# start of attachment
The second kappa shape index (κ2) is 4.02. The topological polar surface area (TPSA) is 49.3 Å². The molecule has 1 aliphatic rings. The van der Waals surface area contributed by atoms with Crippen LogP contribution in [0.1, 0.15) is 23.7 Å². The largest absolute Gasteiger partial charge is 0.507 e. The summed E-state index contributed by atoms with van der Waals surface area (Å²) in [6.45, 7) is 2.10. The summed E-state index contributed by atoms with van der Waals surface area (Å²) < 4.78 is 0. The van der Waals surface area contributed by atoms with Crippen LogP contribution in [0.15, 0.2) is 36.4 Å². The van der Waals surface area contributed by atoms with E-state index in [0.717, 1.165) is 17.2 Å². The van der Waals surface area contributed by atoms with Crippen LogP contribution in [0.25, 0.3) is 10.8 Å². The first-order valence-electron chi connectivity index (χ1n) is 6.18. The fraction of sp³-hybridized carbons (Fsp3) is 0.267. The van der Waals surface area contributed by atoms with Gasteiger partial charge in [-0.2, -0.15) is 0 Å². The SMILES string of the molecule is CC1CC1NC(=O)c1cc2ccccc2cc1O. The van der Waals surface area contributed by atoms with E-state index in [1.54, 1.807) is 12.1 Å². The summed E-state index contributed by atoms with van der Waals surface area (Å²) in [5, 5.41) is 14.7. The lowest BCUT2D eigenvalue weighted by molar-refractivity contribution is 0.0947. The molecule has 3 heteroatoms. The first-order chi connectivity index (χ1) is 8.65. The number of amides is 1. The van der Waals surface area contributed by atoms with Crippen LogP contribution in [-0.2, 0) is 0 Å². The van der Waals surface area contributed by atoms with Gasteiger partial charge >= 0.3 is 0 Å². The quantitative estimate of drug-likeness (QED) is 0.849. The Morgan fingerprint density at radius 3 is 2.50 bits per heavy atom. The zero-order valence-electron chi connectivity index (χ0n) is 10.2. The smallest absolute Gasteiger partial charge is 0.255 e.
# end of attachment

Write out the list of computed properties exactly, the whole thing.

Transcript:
The second kappa shape index (κ2) is 4.02. The topological polar surface area (TPSA) is 49.3 Å². The molecule has 1 aliphatic rings. The van der Waals surface area contributed by atoms with Crippen LogP contribution in [0.1, 0.15) is 23.7 Å². The largest absolute Gasteiger partial charge is 0.507 e. The summed E-state index contributed by atoms with van der Waals surface area (Å²) in [6.45, 7) is 2.10. The summed E-state index contributed by atoms with van der Waals surface area (Å²) < 4.78 is 0. The van der Waals surface area contributed by atoms with Crippen LogP contribution in [0.15, 0.2) is 36.4 Å². The van der Waals surface area contributed by atoms with E-state index in [0.717, 1.165) is 17.2 Å². The van der Waals surface area contributed by atoms with Crippen LogP contribution in [0.25, 0.3) is 10.8 Å². The first-order valence-electron chi connectivity index (χ1n) is 6.18. The fraction of sp³-hybridized carbons (Fsp3) is 0.267. The van der Waals surface area contributed by atoms with Gasteiger partial charge in [-0.2, -0.15) is 0 Å². The SMILES string of the molecule is CC1CC1NC(=O)c1cc2ccccc2cc1O. The van der Waals surface area contributed by atoms with E-state index in [1.54, 1.807) is 12.1 Å². The summed E-state index contributed by atoms with van der Waals surface area (Å²) in [5, 5.41) is 14.7. The lowest BCUT2D eigenvalue weighted by molar-refractivity contribution is 0.0947. The molecule has 3 heteroatoms. The first-order chi connectivity index (χ1) is 8.65. The number of amides is 1. The van der Waals surface area contributed by atoms with Crippen LogP contribution in [-0.2, 0) is 0 Å². The van der Waals surface area contributed by atoms with Gasteiger partial charge >= 0.3 is 0 Å². The quantitative estimate of drug-likeness (QED) is 0.849. The Morgan fingerprint density at radius 3 is 2.50 bits per heavy atom. The zero-order valence-electron chi connectivity index (χ0n) is 10.2. The smallest absolute Gasteiger partial charge is 0.255 e.